Details of how white space will be leveraged still haven't been nailed down. How would owners of portable devices that use white spaces access them as they travel? Broadcast spectrum is geographically based -- the available white space spectrum differs from one region to the next.
One proposal is to incorporate technology that would enable devices using white spaces to detect the presence of existing signals and avoid the channels already being used.
There has been some trouble with this proposal. The FCC's Office of Engineering and Technology reported in 2007 that its tests on two detect-and-avoid devices found they didn't work reliably.
Microsoft then said its engineers had demonstrated at a meeting with FCC engineers that the scanner in the FCC labs wasn't working properly.
The FCC then mapped TV channels and areas of heavy wireless microphone usage, such as New York City's Broadway district, and built a national database.
Devices using white spaces should check back with that database regularly, the FCC suggested.
That led to another question: How frequently should the devices check with the database? One preliminary proposal suggested two types of devices: stationary and mobile. The stationary devices would have to check in once a day or so, while mobile devices would have to check in every few minutes -- but they would contact the stationary devices rather than the national database itself. This would be similar to the way cellphones work, connecting to the local transmission tower as their owners travel.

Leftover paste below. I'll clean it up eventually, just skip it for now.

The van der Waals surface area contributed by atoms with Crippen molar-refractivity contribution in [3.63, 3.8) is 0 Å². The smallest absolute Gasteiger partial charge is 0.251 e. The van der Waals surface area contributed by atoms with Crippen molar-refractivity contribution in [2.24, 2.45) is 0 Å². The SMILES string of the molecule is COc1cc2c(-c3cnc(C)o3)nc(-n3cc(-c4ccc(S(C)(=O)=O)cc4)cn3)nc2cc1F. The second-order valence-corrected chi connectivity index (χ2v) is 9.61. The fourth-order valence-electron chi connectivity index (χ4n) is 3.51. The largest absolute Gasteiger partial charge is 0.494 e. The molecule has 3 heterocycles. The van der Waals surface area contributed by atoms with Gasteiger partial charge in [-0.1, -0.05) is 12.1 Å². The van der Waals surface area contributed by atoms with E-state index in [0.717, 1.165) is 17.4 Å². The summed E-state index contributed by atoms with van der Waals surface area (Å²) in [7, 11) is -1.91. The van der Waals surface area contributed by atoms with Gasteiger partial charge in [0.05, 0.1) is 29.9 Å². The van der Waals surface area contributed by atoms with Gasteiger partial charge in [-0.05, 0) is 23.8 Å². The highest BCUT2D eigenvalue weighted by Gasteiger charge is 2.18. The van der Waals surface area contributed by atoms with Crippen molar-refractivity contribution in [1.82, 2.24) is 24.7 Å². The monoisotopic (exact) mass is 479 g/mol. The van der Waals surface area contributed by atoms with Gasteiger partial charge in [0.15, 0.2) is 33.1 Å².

There is speculation that the FCC might drop this requirement so that device manufacturers can hold down the prices of their products, but Enderle said the FCC may insist on detect-and-avoid to assure broadcast quality.
"We are still short of standards on how to do most of this, and that will slow down adoption and deployment sharply," Enderle said. "We are still in the test of concept phase and have a long way to go before this technology can be used widely."
Teaming Up for Lebensraum
The White Spaces Coalition -- whose members include Google, Microsoft, Dell, HP, Intel and Earthlink -- has been pushing for the adoption of white spaces for wireless broadband. It had expected transmission over white spaces to hit speeds of 80 Mbps and above.
The Coalition later morphed into the Wireless Innovation Alliance, but that group's website has been suspended, perhaps indicating that the coalition's members are no longer united on use of the spectrum.
"Spectrum is a finite asset, and, if data continues to grow at its present rate, it's not going to be enough to have just one wireless technology to provide bandwidth for every data requirement we have, so prudent operators will look at all options available to them," IDC's Chua pointed out. "This is what white space is to them -- just more real estate to work with."
Microsoft has already begun running a campus-wide wireless network that uses white space spectrum.